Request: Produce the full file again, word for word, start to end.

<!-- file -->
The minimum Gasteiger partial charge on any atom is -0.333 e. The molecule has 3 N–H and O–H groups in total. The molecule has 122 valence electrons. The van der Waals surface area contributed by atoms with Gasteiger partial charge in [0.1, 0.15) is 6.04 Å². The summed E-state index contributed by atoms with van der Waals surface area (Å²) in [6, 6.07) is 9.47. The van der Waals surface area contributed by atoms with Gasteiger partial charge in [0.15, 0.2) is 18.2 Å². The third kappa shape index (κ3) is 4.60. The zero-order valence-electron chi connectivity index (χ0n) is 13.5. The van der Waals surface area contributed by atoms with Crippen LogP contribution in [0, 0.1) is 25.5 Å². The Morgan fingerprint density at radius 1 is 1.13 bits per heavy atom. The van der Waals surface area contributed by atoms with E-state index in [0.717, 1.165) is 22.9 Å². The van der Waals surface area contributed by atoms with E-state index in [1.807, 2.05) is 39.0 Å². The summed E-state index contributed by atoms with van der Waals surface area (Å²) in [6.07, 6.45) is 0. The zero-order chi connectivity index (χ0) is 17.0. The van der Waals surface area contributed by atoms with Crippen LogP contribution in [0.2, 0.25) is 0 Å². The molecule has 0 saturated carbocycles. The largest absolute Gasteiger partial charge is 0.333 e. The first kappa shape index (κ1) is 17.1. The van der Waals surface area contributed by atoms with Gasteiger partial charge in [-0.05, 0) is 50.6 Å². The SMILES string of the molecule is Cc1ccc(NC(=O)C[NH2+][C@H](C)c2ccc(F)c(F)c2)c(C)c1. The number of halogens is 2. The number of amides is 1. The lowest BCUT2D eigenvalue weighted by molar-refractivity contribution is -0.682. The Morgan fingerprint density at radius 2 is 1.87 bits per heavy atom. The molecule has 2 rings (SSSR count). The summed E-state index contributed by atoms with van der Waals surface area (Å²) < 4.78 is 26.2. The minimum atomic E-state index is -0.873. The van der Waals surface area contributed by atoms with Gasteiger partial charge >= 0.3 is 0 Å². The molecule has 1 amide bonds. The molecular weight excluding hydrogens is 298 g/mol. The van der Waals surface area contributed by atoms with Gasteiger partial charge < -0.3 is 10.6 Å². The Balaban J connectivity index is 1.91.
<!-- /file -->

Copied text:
The minimum Gasteiger partial charge on any atom is -0.333 e. The molecule has 3 N–H and O–H groups in total. The molecule has 122 valence electrons. The van der Waals surface area contributed by atoms with Gasteiger partial charge in [0.1, 0.15) is 6.04 Å². The summed E-state index contributed by atoms with van der Waals surface area (Å²) in [6, 6.07) is 9.47. The van der Waals surface area contributed by atoms with Gasteiger partial charge in [0.15, 0.2) is 18.2 Å². The third kappa shape index (κ3) is 4.60. The zero-order valence-electron chi connectivity index (χ0n) is 13.5. The van der Waals surface area contributed by atoms with Crippen LogP contribution in [0, 0.1) is 25.5 Å². The Morgan fingerprint density at radius 1 is 1.13 bits per heavy atom. The van der Waals surface area contributed by atoms with E-state index in [0.717, 1.165) is 22.9 Å². The van der Waals surface area contributed by atoms with E-state index in [1.807, 2.05) is 39.0 Å². The summed E-state index contributed by atoms with van der Waals surface area (Å²) in [6.07, 6.45) is 0. The zero-order chi connectivity index (χ0) is 17.0. The van der Waals surface area contributed by atoms with Crippen LogP contribution in [0.2, 0.25) is 0 Å². The molecule has 0 saturated carbocycles. The largest absolute Gasteiger partial charge is 0.333 e. The first kappa shape index (κ1) is 17.1. The van der Waals surface area contributed by atoms with Gasteiger partial charge in [-0.05, 0) is 50.6 Å². The SMILES string of the molecule is Cc1ccc(NC(=O)C[NH2+][C@H](C)c2ccc(F)c(F)c2)c(C)c1. The number of halogens is 2. The number of amides is 1. The lowest BCUT2D eigenvalue weighted by molar-refractivity contribution is -0.682. The Morgan fingerprint density at radius 2 is 1.87 bits per heavy atom. The molecule has 2 rings (SSSR count). The summed E-state index contributed by atoms with van der Waals surface area (Å²) < 4.78 is 26.2. The minimum atomic E-state index is -0.873. The van der Waals surface area contributed by atoms with Gasteiger partial charge >= 0.3 is 0 Å². The molecule has 1 amide bonds. The molecular weight excluding hydrogens is 298 g/mol. The van der Waals surface area contributed by atoms with Gasteiger partial charge < -0.3 is 10.6 Å². The Balaban J connectivity index is 1.91.